26. North Carolina
> Poverty rate: 16.4% (12th highest)
> Unemployment rate: 5.7% (15th highest)
> Obesity rate: 30.1% (22nd highest)
> Pct. of adults w/ bachelor’s degree: 29.4% (25th lowest)
While North Carolinians report a higher sense of purpose, high social well-being, and relatively strong communities than a majority of states, the largest hindrance to the state’s quality of life is likely financial strain. The typical household earns $47,830 a year, roughly $8,000 less than the national median household income of $55,775. Although low household income could be partially due to the relatively low proportion of married, two-income households in the state, a large share of North Carolinians face serious financial hardship. An estimated 16.4% of the state’s population is in poverty, more than the 14.7% national poverty rate.
> Poverty rate: 17.0% (9th highest)
> Unemployment rate: 5.9% (12th highest)
> Obesity rate: 30.7% (19th highest)
> Pct. of adults w/ bachelor’s degree: 29.9% (23rd highest)
Like neighboring North and South Carolina, Georgia residents report a relatively high sense of purpose and social well-being, but financial stress greatly undermines the state’s quality of life. An estimated 17% of residents in the state live in poverty, the ninth highest poverty rate in the country. Also, Georgia’s median household income of $51,244 a year is roughly $4,500 less than the national figure.
While Georgia residents report similar levels of overall well-being as North and South Carolina, Georgians are less satisfied with their local communities. The relatively poor sense of community could be tied to the high number of food insecure individuals in the state. An estimated 25.3% of Georgia residents earn low incomes and have limited access to grocery stores, one of the largest shares nationwide. Georgia also has the fourth fewest farmers markets per capita of any state.
28. South Carolina
> Poverty rate: 16.6% (11th highest)
> Unemployment rate: 6.0% (10th highest)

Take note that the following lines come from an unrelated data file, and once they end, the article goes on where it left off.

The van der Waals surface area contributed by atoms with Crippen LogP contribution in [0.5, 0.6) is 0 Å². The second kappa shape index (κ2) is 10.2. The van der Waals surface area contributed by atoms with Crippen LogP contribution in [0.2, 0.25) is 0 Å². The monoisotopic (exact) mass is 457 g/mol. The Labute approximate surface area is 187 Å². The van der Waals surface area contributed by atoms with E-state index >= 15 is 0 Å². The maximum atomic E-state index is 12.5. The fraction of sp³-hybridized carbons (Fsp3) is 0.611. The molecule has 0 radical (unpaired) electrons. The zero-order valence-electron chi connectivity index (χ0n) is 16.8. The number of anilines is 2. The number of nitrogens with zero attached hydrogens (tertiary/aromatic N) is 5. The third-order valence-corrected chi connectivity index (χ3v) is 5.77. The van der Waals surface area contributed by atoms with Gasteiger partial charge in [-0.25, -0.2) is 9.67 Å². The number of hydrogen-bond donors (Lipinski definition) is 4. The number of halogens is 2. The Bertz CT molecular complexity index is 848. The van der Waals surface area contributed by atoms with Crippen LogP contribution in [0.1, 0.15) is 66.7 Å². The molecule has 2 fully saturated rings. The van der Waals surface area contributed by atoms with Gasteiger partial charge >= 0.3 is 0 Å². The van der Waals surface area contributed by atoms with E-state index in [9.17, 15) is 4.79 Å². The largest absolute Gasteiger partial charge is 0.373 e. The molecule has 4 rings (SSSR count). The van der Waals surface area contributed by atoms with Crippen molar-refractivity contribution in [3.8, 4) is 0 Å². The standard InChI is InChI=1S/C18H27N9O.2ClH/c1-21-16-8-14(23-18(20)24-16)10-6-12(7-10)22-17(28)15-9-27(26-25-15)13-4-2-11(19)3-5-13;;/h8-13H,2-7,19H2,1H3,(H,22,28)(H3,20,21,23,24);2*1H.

> Obesity rate: 31.7% (13th highest)
> Pct. of adults w/ bachelor’s degree: 26.8% (16th lowest)
Close social, familial, and marital bonds can greatly increase an individual’s sense of well-being. Married couples in particular tend to report lower rates of depression and sadness, for example. In South Carolina, marriages tend to occur more frequently and divorces more rarely. Each year, there are 7.5 marriages for every 1,000 residents in South Carolina, and only 2.8 divorces per 1,000 residents, versus the national rates of 6.9 and 3.1 per 1,000, respectively.
Well-being, which is bolstered by the close relationships, may be undermined by poor health in South Carolina. Nearly 38% of adults in South Carolina have high blood pressure, a risk factor for heart disease, and 12% of adults in the state suffer from diabetes, each the eighth highest share of all states.
> Poverty rate: 12.1% (15th lowest)
> Unemployment rate: 4.6% (19th lowest)
> Obesity rate: 30.7% (19th highest)
> Pct. of adults w/ bachelor’s degree: 28.4% (23rd lowest)
Self-evaluations of well-being in Wisconsin fall close to the middle when compared with other states. In many ways, people in Wisconsin take relatively good care of themselves. Some 78.4% of adults in the state regularly exercise, one of the larger shares of any state. In addition, only 31.3% of adults do not get enough sleep, a smaller share than the 34.2% of adults nationwide. Both exercise and adequate sleep can be crucial for mental and physical health — and overall well-being.
However, some behaviors that can be detrimental to overall well-being are relatively common in Wisconsin. Nearly one in four adults in the state drink excessive amounts of alcohol, the second highest share of any state in the country, and well above the 17.7% share of American adults who drink excessively.
> Poverty rate: 13.2% (21st lowest)
> Unemployment rate: 5.1% (25th lowest)
> Obesity rate: 30.0% (24th highest)
> Pct. of adults w/ bachelor’s degree: 29.7% (24th highest)
Pennsylvania is the fourth largest coal producing state. While the industry has a substantial economic impact on the state and employs roughly 14,000 workers directly, the burning of coal has led to substantial environmental damage. The state’s air pollution is measured at 11 micrograms of coarse particulate matter per cubic meter on the average day, the most of any state other than California. In other measures of public health and safety, however, the state fares relatively well. Pennsylvania has nearly the best immunization coverage of any state, and one of the lowest property crime rates in the country.